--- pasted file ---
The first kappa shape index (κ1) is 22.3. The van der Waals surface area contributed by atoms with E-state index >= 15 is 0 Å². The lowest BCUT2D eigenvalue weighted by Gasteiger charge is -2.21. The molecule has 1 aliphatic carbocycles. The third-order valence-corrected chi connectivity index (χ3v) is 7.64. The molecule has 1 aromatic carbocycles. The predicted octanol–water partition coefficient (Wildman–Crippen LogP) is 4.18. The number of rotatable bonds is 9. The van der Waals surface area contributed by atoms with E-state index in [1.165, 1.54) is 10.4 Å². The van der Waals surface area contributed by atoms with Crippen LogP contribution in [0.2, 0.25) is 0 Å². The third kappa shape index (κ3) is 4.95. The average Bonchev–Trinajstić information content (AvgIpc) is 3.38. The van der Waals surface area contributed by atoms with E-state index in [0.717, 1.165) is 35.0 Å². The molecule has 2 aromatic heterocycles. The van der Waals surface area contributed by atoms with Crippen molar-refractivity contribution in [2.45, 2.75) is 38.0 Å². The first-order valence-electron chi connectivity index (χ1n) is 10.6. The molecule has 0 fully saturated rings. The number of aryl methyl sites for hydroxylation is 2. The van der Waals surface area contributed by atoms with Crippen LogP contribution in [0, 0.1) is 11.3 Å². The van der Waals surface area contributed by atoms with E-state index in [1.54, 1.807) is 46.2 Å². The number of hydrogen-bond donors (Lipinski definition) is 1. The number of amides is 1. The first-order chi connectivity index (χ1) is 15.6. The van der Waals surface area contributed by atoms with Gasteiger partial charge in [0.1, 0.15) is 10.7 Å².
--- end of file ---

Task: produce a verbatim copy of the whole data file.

The first kappa shape index (κ1) is 22.3. The van der Waals surface area contributed by atoms with E-state index >= 15 is 0 Å². The lowest BCUT2D eigenvalue weighted by Gasteiger charge is -2.21. The molecule has 1 aliphatic carbocycles. The third-order valence-corrected chi connectivity index (χ3v) is 7.64. The molecule has 1 aromatic carbocycles. The predicted octanol–water partition coefficient (Wildman–Crippen LogP) is 4.18. The number of rotatable bonds is 9. The van der Waals surface area contributed by atoms with E-state index in [1.165, 1.54) is 10.4 Å². The van der Waals surface area contributed by atoms with Crippen LogP contribution in [0.2, 0.25) is 0 Å². The third kappa shape index (κ3) is 4.95. The average Bonchev–Trinajstić information content (AvgIpc) is 3.38. The van der Waals surface area contributed by atoms with E-state index in [0.717, 1.165) is 35.0 Å². The molecule has 2 aromatic heterocycles. The van der Waals surface area contributed by atoms with Crippen molar-refractivity contribution in [2.45, 2.75) is 38.0 Å². The first-order valence-electron chi connectivity index (χ1n) is 10.6. The molecule has 0 fully saturated rings. The number of aryl methyl sites for hydroxylation is 2. The van der Waals surface area contributed by atoms with Crippen LogP contribution in [0, 0.1) is 11.3 Å². The van der Waals surface area contributed by atoms with E-state index in [1.54, 1.807) is 46.2 Å². The number of hydrogen-bond donors (Lipinski definition) is 1. The number of amides is 1. The first-order chi connectivity index (χ1) is 15.6. The van der Waals surface area contributed by atoms with Gasteiger partial charge in [0.1, 0.15) is 10.7 Å².